eBook Extract: The Blues

Learn blues piano

Step 1: The basic 12 bar


The Blues runs in the face of logic and yet has infiltrated rock, pop, soul... and, of course, jazz. Although the blues influence is stronger in some jazz players than others, it cannot be considered as a separate entity. If a potential student contacts me requesting to learn just jazz or blues I have to insist that jazz and blues come in the same package or not at all.

The form breaks all the rules. Most song forms last 36 bars and subdivide into groups of 8. However, a blues sequence usually runs to 12 bars.

(There are other lengths, such as the 8 bar blues but we will be focusing on 12.)

The chord structure also abides by its own rules. In most western music, V leads to I. If you see a G7, the likelihood is that it will resolve to a C major or minor chord. In the blues, 7th chords just lead to more 7ths. I wonder what Bach would have made of this odd beast.

Here is a basic 12 bar blues sequence in F.

Fig 27 - Blues in F

Basic 12 bar blues in F

In a basic 12 bar blues, only 3 chords are used: I, IV and V. They are all 7ths.

Bars 1 - 4

Bars 5 & 6

Bars 7 & 8

I

IV

I

Bar 9

Bar 10

Bars 11 & 12

V

IV

I

Simple left-hand options

There are many alternatives but for now we’ll work with just three options. Options 1 and 2 work best for solo piano while option 3 (shells) is appropriate when working with a bass player or to a backing track.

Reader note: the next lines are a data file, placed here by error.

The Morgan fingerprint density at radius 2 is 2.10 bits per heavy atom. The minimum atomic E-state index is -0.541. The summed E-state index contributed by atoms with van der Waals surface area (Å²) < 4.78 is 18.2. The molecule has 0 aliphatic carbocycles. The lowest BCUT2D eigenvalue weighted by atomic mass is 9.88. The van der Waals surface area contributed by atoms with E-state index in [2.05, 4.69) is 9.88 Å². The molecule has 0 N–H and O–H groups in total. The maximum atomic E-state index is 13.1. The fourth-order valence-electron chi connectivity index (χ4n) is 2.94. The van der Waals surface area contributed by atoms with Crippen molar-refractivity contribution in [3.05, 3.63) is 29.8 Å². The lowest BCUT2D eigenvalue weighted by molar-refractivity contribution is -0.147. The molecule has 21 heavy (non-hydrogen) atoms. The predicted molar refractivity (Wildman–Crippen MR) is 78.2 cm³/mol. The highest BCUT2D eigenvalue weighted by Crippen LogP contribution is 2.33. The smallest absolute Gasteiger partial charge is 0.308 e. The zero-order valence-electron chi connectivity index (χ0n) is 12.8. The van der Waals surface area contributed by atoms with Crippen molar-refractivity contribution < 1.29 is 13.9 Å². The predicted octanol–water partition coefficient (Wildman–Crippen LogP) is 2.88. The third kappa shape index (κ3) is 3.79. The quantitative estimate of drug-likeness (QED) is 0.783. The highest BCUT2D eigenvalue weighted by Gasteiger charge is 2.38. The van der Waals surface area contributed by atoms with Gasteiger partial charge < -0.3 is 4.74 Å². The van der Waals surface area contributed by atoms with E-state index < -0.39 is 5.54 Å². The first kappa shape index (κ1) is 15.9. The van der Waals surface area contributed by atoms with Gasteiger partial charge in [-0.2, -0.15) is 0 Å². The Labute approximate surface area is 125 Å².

This bass line simply plays 1, 3, 5, and 6 of each chord in quarter notes. The right hand holds three-note chords. Note that the Bb7 and C7 are inversions.

Fig 28

Left hand options blues base line 

Watch the video

A boogie feel is created with two-note chords that alternate between 1 + 5 and 1 + 6 of each chord.

Fig 29

Left hand options blues base line - shells

Watch the video

Shells are 2-note chords played with the left hand. They consist of either 1 + 7 or 1 + 3 of each 7th chord. Ensure that you don’t play these shells too low. Shells are mainly used when you are either playing with a bass player or to a backing track. The idea is to leave space for the bass. 

(Note that in the following example bar 2 is a IV chord. This is a common variation.)

Fig 30

Left hand options blues base line - shells

Watch the video

The blues scale

In the example above I have written out an improvisation based on the blues scale. This scale is simple to use as it fits all three chords. The F blues scale does not need to switch to the Bb blues scale when the chord changes to Bb7. This is known as horizontal improvisation. I have intentionally used the same four-bar phrase three times to show that one fits all.

Horizontal improvisation: chords change, scale doesn’t.
Vertical improvisation: chords change, scale changes.

The blues scale consists of six notes: 1, 3, 4, 5, 5, 7. Note that it doesn’t contain the major 3rd. Here is the F blues scale.

Fig 31

The blues scale in F

Watch the video